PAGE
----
Brigid Colvin—who was suspended, effective Sept. 1, by the U.S. Equestrian Federation for seven months after Betsee Parker’s Inclusive tested positive for GABA at the 2014 USHJA International Hunter Derby Championships (Ky.)—has had her suspension temporarily lifted after filing a civil suit in New York County against the USEF.
According to a show cause order filed on Sept. 1, Colvin has been granted a stay of enforcement by Judge Debra A. James of the New York Supreme Court. Colvin’s attorney, Courtney Devon Taylor, had argued in a petition filed Aug. 28 that unless the ban was lifted while the case proceeds through legal channels, her client “will have been deprived of the opportunity to challenge the suspension, as she will have served some or all of it during the very pendency of the proceeding itself.”
Colvin, of Loxahatchee, Fla., can now attend USEF-sanctioned competitions and act as trainer. She’s also been granted a stay in terms of paying the $7,000 fine originally levied by the USEF.
Colvin’s lawsuit alleges “the USEF decision [to ban and fine her] was arbitrary and capricious, an abuse of discretion and not supported by substantial evidence.”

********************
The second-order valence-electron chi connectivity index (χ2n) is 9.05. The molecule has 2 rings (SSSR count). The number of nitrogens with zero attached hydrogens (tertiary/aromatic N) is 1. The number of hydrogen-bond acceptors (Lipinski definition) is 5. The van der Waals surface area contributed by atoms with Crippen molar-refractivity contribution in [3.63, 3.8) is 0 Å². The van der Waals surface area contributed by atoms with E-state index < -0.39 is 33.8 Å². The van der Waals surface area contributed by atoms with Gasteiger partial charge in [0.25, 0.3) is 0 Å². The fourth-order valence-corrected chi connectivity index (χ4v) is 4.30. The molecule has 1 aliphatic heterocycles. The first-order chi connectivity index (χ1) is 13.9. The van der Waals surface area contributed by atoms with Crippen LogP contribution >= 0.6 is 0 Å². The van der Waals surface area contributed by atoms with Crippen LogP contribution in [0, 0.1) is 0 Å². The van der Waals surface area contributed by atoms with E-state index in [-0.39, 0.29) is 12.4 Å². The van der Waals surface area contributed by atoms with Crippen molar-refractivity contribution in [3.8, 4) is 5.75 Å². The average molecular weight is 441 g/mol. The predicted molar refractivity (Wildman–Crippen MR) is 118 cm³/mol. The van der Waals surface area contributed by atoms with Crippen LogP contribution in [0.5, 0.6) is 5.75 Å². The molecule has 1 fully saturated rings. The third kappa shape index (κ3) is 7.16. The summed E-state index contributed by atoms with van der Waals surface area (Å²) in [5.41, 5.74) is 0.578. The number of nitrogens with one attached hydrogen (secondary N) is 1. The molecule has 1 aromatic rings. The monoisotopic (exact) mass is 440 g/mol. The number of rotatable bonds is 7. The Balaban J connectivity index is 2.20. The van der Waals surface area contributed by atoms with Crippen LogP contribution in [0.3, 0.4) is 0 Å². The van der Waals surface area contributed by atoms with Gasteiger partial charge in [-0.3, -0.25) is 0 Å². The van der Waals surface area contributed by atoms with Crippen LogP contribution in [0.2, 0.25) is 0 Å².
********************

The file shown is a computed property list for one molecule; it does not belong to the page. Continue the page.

The next hearing in this case is scheduled for Sept. 17.
“We are gratified that the court entered a stay,” stated Sam Silver, an attorney and representative for Colvin. “While we do not want to argue this matter in the court of public opinion while it is pending in an actual court, Brigid Colvin has a very compelling case, and we look forward to presenting it to the court in the near future. We hope that everyone will resist the urge to rush to judgment before then. We have all seen that administrative bodies are not infallible, and that review by the courts is extremely important to protecting the rights of the accused in our society.”